The rough and rowdy world of the ancient Norsemen comes to life both vividly and brutally in Richard Fleischer’s The Vikings.
The Production: 3.5/5
The rough and rowdy world of the ancient Norsemen comes to life both vividly and brutally in Richard Fleischer’s The Vikings. Filmed on an epic scale with a huge cast, several top stars in showy roles, and some of the most breathtaking scenery on the globe photographed by a legendary Oscar-winning cinematographer, The Vikings is one of the more fondly remembered popcorn movies from the 1950s.
Viking king Ragnar (Ernest Borgnine) returns from a raid on Northumbria having killed their King Edwin and impregnated their queen (Maxine Audley) who secretly gives birth to a son who is spirited away to Italy to escape discovery by the new tyrannical king Aella (Frank Thring). Twenty years later, the young man Eric (Tony Curtis) is captured by the Vikings as a slave to serve Ragnar’s legitimate son Einar (Kirk Douglas). Also escaping from Northumbria is Egbert (James Donald) who had been giving the Vikings inside information on vulnerable English territories in exchange for his lands being left unharmed. Now in Norway, he offers to draw detailed maps of all of the strategic weak points on the Northumbria coasts and strongholds and also furnishes them with information on how they can take captive Princess Morgana (Janet Leigh) from Wales who is to be King Aella’s wife. Once in the Vikings’ hands, however, both Einar and Eric decide they can’t live without her, a rivalry that must eventually play out once the Vikings have finally subdued the English in Northumbria.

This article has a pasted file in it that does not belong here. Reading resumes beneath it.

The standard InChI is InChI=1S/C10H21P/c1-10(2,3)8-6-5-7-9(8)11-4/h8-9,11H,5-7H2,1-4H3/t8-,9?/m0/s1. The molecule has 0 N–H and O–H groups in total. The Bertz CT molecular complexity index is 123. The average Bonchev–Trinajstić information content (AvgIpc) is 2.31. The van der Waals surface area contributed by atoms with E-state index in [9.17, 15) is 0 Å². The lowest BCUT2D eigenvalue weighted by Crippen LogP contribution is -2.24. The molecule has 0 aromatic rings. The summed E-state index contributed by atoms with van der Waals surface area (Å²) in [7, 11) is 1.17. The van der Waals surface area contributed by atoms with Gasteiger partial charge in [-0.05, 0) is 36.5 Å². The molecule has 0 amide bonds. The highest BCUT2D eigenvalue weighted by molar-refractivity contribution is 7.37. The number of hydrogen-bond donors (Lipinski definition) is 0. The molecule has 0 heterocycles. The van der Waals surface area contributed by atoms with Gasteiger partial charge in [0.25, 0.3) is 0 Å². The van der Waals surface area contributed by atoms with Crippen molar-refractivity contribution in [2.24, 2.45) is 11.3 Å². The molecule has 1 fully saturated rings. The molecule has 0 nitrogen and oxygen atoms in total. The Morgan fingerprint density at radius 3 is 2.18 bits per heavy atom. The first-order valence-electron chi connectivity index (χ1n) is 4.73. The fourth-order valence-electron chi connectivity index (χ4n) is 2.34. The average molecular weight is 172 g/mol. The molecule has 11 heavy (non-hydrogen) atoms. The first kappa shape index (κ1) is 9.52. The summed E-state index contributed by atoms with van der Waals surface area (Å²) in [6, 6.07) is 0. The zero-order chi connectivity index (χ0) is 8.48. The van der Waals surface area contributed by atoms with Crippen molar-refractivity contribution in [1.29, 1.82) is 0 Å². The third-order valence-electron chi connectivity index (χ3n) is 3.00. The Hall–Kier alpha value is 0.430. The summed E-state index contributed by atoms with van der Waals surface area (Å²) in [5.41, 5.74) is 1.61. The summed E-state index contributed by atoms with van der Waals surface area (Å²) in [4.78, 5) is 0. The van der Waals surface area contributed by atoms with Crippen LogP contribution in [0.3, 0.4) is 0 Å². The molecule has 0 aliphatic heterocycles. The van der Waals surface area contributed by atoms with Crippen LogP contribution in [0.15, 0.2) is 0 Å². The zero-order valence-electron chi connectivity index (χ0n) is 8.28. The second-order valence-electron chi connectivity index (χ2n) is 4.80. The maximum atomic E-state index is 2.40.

The film takes quite a long time getting started as Calder Willingham’s screenplay (based on the novel by Edison Marshall) must establish all of the key players in the drama and show the tangled relationships that exist between them (and never addresses the fact that the Norse and the English understand one another’s languages). Key to the conflicts between the principals working dramatically is that for most of the film, only two people are in possession of the knowledge that Douglas’ Einar and Curtis’ Eric are half-brothers: Egbert and an English priest Father Godwin (Alexander Knox). So the murderous relationship between the two really carries tremendous ironically dramatic weight even into the final showdown between the two men, staged and filmed beautifully in one of the more realistic battles between stars in that particular era of filmmaking. Throughout the film, however, director Richard Fleischer has allowed cinematographer Jack Cardiff to capture both the astounding beauty of the Norwegian fjords as well as the brutality and violence that was part and parcel of the life of the Norsemen. We see a vicious hawk attack (which gives Kirk Douglas’ Einar his signature look for the movie), a possible death in a crab pool, ax throwing as a means of determining guilt or innocence, a typical Viking burial, and all of the brawling and brutality incumbent to those people and their way of life. Fleischer also handles the final attack on the English adroitly with the hundreds of extras shooting and dodging arrows and boulders galore and some impressive shots of Douglas scaling the outside castle walls (occasionally with the camera above shooting downward showing us it’s really him doing the stunts). It’s big and burly and almost completely captivating only occasionally losing its pacing in the middle sections as Morgana struggles with her feelings in the romantic interludes which can’t possibly match the interest drummed up with the various action set pieces like sea battles and suicide by jumping into a pit of ravenous wolves.